GovBytes: Students Fundraise amidst NASA Budget Cuts

In college, the Political Science Club I was Treasurer of once held a fundraiser to take a trip to Washington, DC, raising a total $11.64. Raising a ton of money wasn’t the point, though. The point was simply to show that we care about
visiting DC, and that the Student Association should allot us a little money to go on our trip. That’s exactly what students at 9 universities are doing as they plan to fundraise in support of NASA’s planetary exploration program.

The Obama Administrations fiscal year 2013 budget request cuts approximately $300 million from the program, leaving it with a slashed budget of $1.2 trillion. This cut, students worry, can hinder their chances of employment at NASA upon graduation, and will cut important aspects of the exploration program. The Division for Planetary Sciences of the American Astronomical Society released a statement about the cuts:

“These cuts will force NASA to cancel its plans for its most ambitious exploration missions, cancel collaborations with the European Space Agency (ESA) on the 2016 Mars Trace Gas Orbiter and the 2018 ExoMars rover, slash the Mars Exploration Program, cancel the Lunar Quest Program, delay the very successful Discovery and New Frontiers competitive programs, and force cuts in mission operations and data analysis for several current missions, reducing the science return on an investment already made by the taxpayers,”

NASA Budget Cuts Targeted by Universities

Students at the universities have no delusion that their contributions will make up the $300 million shortfall from previous years budgets; they simply hope to send a message to show their congressmen that NASA matters to them.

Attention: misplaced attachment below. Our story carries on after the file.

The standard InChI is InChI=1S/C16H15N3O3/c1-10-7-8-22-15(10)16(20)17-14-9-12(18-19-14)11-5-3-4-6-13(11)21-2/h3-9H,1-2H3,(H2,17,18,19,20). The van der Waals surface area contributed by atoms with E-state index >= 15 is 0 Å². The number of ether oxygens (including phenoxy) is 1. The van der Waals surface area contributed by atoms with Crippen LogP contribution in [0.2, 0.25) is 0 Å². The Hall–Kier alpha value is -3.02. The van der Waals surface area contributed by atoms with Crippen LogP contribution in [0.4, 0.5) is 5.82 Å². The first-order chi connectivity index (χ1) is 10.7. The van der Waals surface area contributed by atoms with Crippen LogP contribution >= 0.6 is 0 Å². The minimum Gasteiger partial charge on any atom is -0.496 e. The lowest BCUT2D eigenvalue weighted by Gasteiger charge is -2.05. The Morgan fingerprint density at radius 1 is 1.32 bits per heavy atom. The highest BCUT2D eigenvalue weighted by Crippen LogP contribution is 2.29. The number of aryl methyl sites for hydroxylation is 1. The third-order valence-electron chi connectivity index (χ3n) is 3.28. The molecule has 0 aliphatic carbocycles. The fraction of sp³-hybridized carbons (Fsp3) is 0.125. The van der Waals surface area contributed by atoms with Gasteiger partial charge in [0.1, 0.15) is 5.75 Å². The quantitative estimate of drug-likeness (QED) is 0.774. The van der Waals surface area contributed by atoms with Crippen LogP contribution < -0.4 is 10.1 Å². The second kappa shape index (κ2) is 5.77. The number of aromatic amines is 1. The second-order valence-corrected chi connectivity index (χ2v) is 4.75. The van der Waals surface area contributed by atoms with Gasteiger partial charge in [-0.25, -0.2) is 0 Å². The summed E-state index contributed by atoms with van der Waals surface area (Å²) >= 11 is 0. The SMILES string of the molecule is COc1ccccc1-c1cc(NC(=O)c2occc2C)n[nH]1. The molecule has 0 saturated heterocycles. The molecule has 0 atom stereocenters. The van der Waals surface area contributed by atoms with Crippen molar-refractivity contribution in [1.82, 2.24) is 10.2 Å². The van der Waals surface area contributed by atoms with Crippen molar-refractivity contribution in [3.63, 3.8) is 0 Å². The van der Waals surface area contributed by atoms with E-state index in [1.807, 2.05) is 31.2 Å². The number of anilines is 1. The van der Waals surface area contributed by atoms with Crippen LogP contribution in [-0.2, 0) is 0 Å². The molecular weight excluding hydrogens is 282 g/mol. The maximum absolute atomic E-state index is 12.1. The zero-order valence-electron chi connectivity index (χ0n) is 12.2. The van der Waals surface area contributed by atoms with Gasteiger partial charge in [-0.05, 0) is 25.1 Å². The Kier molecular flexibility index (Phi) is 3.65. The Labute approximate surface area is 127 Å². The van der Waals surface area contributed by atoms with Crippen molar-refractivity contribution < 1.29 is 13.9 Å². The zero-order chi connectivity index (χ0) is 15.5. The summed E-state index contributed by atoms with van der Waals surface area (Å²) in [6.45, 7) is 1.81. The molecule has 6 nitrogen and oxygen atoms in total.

Are the budget cuts for the planetary exploration program too harsh? Luckily for my club and I, we succeeded in getting extra funding from the Student Association, do you think these students will succeed in sending a message to Congress?

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William Lim

I think it will take a concerted effort by students, as well as interested aerospace industry lobbyists, members of Congress with some science background (Rush Holt, for one), members of Congress representing districts with lots of NASA or NASA-contracted facilities, and public intellectuals (Neil DeGrasse Tyson, Michio Kaku, Stephen Hawking, Brian Cox, maybe even Mike Rowe). I think students and intellectuals can make the PR case for why space science is worth supporting, but I think it’ll be up to the aerospace lobbyists to make the economic case that NASA cuts will increase the science gap between the US and other countries. Ultimately I think it’ll be up to the few scientists in Congress to show leadership in restoring funding, since today it’s NASA but tomorrow it could very well be the NIH, USGS, NOAA, or the NSF.

Chris Cairns

@William. Good point on the need to prove that the cuts exacerbate the science gap between the US and other countries. In some cases, I think we should embrace contraints as doing so can lead to breakthrough innovations (“doing more with less”).

Corey McCarren

I’d also like to note that countries like the UK and South Korea are investing very heavily in science and emerging tech such as graphene, so the gap is there and it is widening. There’s definitely still innovation in the US coming from the private sector, though, so that’s great.

Laith Mahmood Muhammad

Iraq is a country very rich, has many the natural resources, many unexcavated by the underground, if the United States to expand the horizons of exploration deep space with this country, I believe will be agreed strongly about his participation in space exploration and investment projects funded massive and all this in the public interest and also the service of humanity.